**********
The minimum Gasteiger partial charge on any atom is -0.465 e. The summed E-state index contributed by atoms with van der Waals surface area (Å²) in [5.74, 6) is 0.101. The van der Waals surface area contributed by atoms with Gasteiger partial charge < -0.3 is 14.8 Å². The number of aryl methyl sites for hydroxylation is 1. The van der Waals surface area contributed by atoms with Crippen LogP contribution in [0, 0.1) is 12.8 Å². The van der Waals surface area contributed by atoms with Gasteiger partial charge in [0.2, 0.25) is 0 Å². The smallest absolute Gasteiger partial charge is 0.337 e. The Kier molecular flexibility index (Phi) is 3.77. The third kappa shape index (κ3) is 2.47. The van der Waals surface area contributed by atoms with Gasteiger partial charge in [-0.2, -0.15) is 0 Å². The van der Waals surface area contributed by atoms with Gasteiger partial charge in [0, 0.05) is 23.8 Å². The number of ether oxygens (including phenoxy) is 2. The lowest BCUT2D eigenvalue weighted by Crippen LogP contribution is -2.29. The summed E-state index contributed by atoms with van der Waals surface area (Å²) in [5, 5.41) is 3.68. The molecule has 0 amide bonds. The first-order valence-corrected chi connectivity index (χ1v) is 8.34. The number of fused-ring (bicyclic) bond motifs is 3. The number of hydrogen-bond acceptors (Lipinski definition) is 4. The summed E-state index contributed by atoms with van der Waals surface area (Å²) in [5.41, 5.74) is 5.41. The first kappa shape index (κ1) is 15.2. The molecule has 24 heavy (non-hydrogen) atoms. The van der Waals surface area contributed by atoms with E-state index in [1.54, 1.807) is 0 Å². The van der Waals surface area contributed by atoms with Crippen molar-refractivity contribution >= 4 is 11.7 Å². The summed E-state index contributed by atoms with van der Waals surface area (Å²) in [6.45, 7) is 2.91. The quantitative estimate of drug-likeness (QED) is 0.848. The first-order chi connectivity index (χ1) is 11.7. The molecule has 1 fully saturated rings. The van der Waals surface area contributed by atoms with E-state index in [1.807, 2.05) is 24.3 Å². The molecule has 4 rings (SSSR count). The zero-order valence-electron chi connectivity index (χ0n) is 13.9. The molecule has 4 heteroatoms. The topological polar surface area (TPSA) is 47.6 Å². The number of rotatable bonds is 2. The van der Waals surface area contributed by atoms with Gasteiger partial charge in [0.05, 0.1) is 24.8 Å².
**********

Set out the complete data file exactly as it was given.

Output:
The minimum Gasteiger partial charge on any atom is -0.465 e. The summed E-state index contributed by atoms with van der Waals surface area (Å²) in [5.74, 6) is 0.101. The van der Waals surface area contributed by atoms with Gasteiger partial charge < -0.3 is 14.8 Å². The number of aryl methyl sites for hydroxylation is 1. The van der Waals surface area contributed by atoms with Crippen LogP contribution in [0, 0.1) is 12.8 Å². The van der Waals surface area contributed by atoms with Gasteiger partial charge in [0.2, 0.25) is 0 Å². The smallest absolute Gasteiger partial charge is 0.337 e. The Kier molecular flexibility index (Phi) is 3.77. The third kappa shape index (κ3) is 2.47. The van der Waals surface area contributed by atoms with Gasteiger partial charge in [-0.2, -0.15) is 0 Å². The van der Waals surface area contributed by atoms with Gasteiger partial charge in [0, 0.05) is 23.8 Å². The number of ether oxygens (including phenoxy) is 2. The lowest BCUT2D eigenvalue weighted by Crippen LogP contribution is -2.29. The summed E-state index contributed by atoms with van der Waals surface area (Å²) in [5, 5.41) is 3.68. The molecule has 0 amide bonds. The first-order valence-corrected chi connectivity index (χ1v) is 8.34. The number of fused-ring (bicyclic) bond motifs is 3. The number of hydrogen-bond acceptors (Lipinski definition) is 4. The summed E-state index contributed by atoms with van der Waals surface area (Å²) in [5.41, 5.74) is 5.41. The first kappa shape index (κ1) is 15.2. The molecule has 24 heavy (non-hydrogen) atoms. The van der Waals surface area contributed by atoms with E-state index in [1.54, 1.807) is 0 Å². The van der Waals surface area contributed by atoms with Crippen molar-refractivity contribution >= 4 is 11.7 Å². The summed E-state index contributed by atoms with van der Waals surface area (Å²) in [6.45, 7) is 2.91. The quantitative estimate of drug-likeness (QED) is 0.848. The first-order chi connectivity index (χ1) is 11.7. The molecule has 1 fully saturated rings. The van der Waals surface area contributed by atoms with E-state index in [1.807, 2.05) is 24.3 Å². The molecule has 4 rings (SSSR count). The zero-order valence-electron chi connectivity index (χ0n) is 13.9. The molecule has 4 heteroatoms. The topological polar surface area (TPSA) is 47.6 Å². The number of rotatable bonds is 2. The van der Waals surface area contributed by atoms with Gasteiger partial charge in [0.05, 0.1) is 24.8 Å².